Denver federal appeals court rules Utah’s ban on gay marriage is unconstitutional
DENVER — A three-judge panel of the 10th U.S. Circuit Court of Appeals in Denver ruled Wednesday a state cannot prevent gay and lesbian people from getting married, ruling 2-1 that Utah’s ban on same-sex marriage violates the U.S. Constitution.
The panel, in upholding a lower court ruling that struck down the ban in December, said it was “wholly illogical to believe that state recognition of the love and commitment between same-sex couples will alter the most intimate and personal decisions of opposite-sex couples.”
The ruling, the first of its kind by a federal appeals court, was immediately put on hold as the case is appealed to the full 10th Circuit or heads directly to the U.S. Supreme Court.
The court heard the case in April. Three couples sued the state’s Amendment 3, which defines marriage as only between a man and a woman, and was passed in 2004.
In December last year, U.S. District Court Judge Robert Shelby overturned Amendment 3, ruling it violated gay and lesbian couples’ rights under the U.S. Constitution, reported KSTU-TV in Salt Lake.
For 17 days gay couples flooded county clerk’s offices for marriage licenses before the 10th Circuit took up the case.
In arguments before the 10th Circuit Court, Utah said maintaining a traditional definition of marriage was the will of voters and it would preserve a view that “fathers and mothers are important.”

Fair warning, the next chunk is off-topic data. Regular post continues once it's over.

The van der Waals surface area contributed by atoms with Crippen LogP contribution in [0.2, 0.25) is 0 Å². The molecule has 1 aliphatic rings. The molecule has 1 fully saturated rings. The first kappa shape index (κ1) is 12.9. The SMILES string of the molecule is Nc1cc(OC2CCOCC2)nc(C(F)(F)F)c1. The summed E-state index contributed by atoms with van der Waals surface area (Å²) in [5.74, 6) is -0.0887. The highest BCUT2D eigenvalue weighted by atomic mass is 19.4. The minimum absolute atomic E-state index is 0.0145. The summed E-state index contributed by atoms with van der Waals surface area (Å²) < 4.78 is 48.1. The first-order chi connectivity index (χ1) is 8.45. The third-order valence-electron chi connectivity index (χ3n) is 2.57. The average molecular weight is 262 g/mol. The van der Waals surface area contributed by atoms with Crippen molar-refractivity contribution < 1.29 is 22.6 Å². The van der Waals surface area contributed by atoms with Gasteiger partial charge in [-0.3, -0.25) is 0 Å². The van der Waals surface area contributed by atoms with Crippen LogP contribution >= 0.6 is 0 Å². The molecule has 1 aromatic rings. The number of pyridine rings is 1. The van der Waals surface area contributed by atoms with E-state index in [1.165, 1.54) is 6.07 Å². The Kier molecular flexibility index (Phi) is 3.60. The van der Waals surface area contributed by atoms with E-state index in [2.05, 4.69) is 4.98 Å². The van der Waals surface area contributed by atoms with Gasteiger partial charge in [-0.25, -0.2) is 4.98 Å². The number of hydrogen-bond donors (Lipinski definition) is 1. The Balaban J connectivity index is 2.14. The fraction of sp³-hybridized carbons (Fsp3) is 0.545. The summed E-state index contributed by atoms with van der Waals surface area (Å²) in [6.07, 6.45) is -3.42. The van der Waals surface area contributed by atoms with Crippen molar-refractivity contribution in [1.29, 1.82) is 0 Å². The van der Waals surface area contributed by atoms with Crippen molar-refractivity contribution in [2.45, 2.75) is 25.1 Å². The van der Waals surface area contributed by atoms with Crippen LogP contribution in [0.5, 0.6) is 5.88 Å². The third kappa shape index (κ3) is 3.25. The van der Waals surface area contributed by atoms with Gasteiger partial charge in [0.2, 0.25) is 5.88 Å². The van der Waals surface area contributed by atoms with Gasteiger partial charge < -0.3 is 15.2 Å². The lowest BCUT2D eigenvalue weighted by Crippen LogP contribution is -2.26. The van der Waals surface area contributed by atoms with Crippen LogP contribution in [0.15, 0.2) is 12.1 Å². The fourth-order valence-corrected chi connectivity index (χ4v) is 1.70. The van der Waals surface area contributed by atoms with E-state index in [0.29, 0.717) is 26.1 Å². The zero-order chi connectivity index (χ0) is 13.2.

The court disagreed saying “We hold that the Fourteenth Amendment protects the fundamental right to marry, establish a family, raise children, and enjoy the full protection of a state’s marital laws. A state may not deny the issuance of a marriage license to two persons, or refuse to recognize their marriage, based solely upon the sex of the persons in the marriage union.”
The federal appeals court oversees five states in the region, including Colorado. Oklahoma, Kansas, New Mexico and Wyoming are the others.
The court also heard an appeals case for gay marriage in Oklahoma and a ruling on that case could be close. These were the first time a same-sex marriage cases heard by an appellate court since the Supreme Court struck down the Defense of Marriage Act last year.
Also Wednesday, U.S. District Judge Richard Young in Indiana said gay marriage was unconstitutional because it violated guarantees of equal protection and due process. Gay marriages can happen immediately in the state.
Since DOMA was struck down, 16 federal judges have ruled on the side of gay marriage advocates. Gay marriage is legal in 19 states and the District of Columbia.
In February of this year, nine same-sex couples filed a lawsuit in state court challenging Amendment 2 arguing that civil unions were a second-class level of citizenship for gays and lesbians.